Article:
LOS ANGELES – Religious visas (search) allow foreign nationals in religious occupations to enter the United States and work for nonprofit religious organizations.
Generally, the majority of religious visas have gone to Christian ministers. For the past five years, however, scores of Muslim clerics from countries such as Saudi Arabia, Jordan and Pakistan have been let in on religious visas. Once here, many make provocative comments.
"The reality is that radical Islamic clerics, and even terrorists, have used religious visas to come to the United States," Islamic terrorism expert Steven Emerson (search) told FOX News. "It represents a clear and present danger to our security."
Upon arriving on a religious visa in California, Imam Wagdy Ghoneim preached support for suicide bombings. In Cleveland, Fawaz Damra praised the murder of Jews. In Tampa, Fla., Islamic studies professor Mazen Al Najjar raised money for terrorists.
Religious visas are easier to obtain than other work-related visas because applicants sponsored by institutions in the United States are afforded religious freedoms that protect them from intense scrutiny.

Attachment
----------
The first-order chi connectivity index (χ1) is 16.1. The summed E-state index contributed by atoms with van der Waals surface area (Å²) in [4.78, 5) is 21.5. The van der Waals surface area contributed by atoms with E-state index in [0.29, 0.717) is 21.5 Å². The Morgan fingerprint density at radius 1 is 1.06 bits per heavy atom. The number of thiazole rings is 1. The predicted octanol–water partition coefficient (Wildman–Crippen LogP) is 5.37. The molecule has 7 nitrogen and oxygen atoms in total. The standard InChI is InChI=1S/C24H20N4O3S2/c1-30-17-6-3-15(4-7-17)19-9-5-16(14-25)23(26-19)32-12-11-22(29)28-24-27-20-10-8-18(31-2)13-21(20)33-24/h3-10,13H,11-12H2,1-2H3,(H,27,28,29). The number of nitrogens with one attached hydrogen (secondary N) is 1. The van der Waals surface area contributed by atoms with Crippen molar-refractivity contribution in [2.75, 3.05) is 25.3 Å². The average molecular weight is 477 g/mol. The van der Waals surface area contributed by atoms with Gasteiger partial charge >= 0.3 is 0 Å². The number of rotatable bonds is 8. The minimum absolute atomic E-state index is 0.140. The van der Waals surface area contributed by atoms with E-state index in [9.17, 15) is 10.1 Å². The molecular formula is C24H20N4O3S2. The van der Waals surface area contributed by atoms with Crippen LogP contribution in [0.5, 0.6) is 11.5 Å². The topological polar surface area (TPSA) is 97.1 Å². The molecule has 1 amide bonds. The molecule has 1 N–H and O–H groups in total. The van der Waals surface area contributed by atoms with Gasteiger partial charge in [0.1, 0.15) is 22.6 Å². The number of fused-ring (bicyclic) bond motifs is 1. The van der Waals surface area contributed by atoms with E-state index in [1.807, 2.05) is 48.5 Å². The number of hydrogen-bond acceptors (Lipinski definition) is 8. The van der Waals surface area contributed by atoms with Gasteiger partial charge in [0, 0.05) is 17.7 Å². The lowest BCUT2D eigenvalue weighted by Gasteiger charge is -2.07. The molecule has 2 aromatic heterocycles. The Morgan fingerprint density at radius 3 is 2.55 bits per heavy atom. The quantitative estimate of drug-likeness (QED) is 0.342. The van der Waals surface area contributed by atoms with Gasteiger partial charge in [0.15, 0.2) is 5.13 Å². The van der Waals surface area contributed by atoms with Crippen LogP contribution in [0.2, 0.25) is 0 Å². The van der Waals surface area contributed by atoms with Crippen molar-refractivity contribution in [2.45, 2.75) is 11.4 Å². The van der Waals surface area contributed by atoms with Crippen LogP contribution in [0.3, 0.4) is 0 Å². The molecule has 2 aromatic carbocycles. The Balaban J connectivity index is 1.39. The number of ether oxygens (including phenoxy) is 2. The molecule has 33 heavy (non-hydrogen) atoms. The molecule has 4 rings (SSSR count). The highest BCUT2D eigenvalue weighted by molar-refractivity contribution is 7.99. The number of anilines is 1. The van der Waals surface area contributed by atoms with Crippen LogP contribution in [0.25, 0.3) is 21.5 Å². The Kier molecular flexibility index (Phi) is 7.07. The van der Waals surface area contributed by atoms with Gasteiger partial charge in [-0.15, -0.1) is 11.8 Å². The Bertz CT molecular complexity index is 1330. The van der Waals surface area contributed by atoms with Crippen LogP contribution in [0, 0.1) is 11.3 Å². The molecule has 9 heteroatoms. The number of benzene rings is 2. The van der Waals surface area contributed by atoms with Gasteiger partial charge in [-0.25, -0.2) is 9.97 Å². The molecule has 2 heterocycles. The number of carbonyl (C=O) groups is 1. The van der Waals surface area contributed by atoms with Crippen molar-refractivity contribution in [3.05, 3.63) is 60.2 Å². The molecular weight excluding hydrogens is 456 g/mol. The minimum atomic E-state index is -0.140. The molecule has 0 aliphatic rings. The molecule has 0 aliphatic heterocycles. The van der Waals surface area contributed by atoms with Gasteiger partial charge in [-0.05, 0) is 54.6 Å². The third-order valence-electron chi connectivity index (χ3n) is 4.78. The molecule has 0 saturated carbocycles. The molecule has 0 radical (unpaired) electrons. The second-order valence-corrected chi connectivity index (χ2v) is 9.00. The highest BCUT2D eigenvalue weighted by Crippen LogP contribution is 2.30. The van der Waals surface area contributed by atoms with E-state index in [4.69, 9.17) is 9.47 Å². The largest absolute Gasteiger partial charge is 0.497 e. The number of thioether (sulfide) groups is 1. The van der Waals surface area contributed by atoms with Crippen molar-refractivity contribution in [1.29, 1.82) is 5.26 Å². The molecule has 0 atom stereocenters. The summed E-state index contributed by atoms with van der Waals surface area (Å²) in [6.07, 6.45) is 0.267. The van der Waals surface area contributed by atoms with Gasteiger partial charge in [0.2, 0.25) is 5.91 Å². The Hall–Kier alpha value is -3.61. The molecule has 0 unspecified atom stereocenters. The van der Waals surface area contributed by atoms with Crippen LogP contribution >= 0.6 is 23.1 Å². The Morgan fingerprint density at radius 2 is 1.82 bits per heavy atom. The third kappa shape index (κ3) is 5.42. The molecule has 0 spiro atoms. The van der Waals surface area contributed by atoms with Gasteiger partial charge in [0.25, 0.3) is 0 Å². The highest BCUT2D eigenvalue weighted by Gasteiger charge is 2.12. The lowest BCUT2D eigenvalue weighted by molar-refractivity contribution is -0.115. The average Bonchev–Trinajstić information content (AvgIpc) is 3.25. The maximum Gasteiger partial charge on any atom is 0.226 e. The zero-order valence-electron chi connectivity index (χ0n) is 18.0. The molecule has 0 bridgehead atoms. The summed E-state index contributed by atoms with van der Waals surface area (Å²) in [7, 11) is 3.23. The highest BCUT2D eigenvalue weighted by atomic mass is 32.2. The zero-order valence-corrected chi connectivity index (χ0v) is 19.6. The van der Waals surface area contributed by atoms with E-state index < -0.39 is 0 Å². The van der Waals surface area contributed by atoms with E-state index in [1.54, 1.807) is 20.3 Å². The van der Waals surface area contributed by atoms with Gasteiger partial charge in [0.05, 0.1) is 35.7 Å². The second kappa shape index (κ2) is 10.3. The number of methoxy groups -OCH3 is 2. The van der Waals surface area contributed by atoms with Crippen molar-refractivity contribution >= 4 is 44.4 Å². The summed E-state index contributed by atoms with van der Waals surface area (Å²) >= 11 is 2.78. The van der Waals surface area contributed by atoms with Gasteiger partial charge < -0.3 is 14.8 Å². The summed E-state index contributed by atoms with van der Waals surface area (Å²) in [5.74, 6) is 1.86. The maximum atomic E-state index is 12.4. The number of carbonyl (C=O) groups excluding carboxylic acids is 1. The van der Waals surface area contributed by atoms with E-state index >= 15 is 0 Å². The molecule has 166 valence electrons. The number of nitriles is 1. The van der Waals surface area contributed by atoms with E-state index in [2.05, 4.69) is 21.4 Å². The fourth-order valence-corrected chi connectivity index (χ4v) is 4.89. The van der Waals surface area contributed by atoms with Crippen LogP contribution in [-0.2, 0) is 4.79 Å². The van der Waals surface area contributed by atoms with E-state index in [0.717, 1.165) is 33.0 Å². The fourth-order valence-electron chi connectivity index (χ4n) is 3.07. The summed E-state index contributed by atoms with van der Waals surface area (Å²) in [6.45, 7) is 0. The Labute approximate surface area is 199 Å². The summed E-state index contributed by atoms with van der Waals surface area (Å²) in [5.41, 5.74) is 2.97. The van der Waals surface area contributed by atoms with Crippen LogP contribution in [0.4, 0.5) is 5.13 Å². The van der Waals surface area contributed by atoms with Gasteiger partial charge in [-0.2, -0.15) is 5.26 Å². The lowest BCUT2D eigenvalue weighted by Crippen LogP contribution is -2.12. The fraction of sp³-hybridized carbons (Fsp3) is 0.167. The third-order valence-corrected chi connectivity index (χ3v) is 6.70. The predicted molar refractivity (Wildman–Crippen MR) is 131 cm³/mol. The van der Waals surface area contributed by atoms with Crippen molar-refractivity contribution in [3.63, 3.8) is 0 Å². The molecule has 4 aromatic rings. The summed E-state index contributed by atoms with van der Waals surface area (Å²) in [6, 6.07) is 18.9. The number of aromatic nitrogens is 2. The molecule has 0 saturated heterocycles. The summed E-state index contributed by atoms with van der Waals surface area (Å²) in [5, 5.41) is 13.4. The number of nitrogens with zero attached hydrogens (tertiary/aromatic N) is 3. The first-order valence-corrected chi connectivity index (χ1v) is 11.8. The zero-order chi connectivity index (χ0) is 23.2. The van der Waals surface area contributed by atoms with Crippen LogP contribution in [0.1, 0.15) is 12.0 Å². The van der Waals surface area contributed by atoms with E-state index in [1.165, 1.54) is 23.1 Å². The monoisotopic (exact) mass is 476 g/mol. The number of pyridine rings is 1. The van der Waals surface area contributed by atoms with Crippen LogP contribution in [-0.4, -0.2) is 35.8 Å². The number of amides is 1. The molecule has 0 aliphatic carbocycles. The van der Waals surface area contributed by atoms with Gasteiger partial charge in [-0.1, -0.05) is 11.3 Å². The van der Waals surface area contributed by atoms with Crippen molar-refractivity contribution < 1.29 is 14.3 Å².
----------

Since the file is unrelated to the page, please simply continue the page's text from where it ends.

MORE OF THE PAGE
One risk, however, is that Islamic clerics often come from unconventional schools and mosques in remote areas where intelligence resources are lacking. That makes background checks and security assessments difficult.
"If 259 Pakistani imams are coming into this country," said Stephen Schwartz (search), executive director of the Center for Islamic Pluralism, "I would say that the probability is very high that the majority of them are financed by the Islamic extremist movement."
The Justice Department is struggling strike a balance between personal freedoms and national security, but it has taken little action thus far.
One proposed solution would be to create an Islamic institute staffed by U.S. religious scholars who are capable of examining clerics' credentials before obtaining their visas.
Click in the box near the top of the story to watch a report by FOX News' William La Jeunesse.